This session provides a guide to all the key tools and tactics DIY Phase artists can employ as part of this process, providing practical tips that educators can then share with the early-career music-makers they support.

WEDNESDAY 8 MAY – 17.00-18.00
webinar delivered via Zoom

The music industry is constantly evolving as the way people consume music and connect with the artists they love changes, and as new technologies impact on music-making, music marketing and the music experience.

This session provides an up-to-date guide to the very latest trends, developments and debates in the music business.


‘Understanding The Pathways Into Music’ will be led by Phil Nelson, Chris Cooke and Sini Timonen.

Phil Nelson is an artist manager and music business educator. He has worked as an artist manager since 1998. Current clients include Matt Hales, Duke Special and Sweet Billy Pilgrim.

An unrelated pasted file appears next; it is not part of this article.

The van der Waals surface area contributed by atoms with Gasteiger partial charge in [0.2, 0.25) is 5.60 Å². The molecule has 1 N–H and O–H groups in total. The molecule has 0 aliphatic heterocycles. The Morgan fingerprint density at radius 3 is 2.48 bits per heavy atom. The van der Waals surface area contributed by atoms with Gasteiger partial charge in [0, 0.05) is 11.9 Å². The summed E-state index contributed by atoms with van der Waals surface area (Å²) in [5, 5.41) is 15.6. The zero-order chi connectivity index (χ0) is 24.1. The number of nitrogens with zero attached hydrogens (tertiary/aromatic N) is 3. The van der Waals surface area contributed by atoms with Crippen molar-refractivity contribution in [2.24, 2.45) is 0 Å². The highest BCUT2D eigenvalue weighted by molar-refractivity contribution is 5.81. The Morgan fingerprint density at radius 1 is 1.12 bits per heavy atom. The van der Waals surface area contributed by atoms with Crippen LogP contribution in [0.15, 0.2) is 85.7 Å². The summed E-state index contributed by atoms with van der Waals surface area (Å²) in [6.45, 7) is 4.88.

Previous clients include The Longpigs and The Levellers, the latter of whom pioneered the direct-to-fan approach that is now industry standard and worked with Phil to launch their own 15,000 capacity festival Beautiful Days, which continues to this day.

Phil is also an experienced educator, currently teaching music business at BIMM. Since 2017 he has been working with CMU on mapping music careers, music industries and music education, research work that resulted in the creation of the Pathways Into Music Foundation.

Throughout his career, Phil has played an active role in the wider music industry. He was Vice Chair of the Music Managers’ Forum from 1997 to 2007 and he co-founded The Great Escape showcase festival with Martin Elbourne and Jon McIldowie. He’s also led a number of initiatives for BIMM helping students to connect with and gain practical experience in the music industry.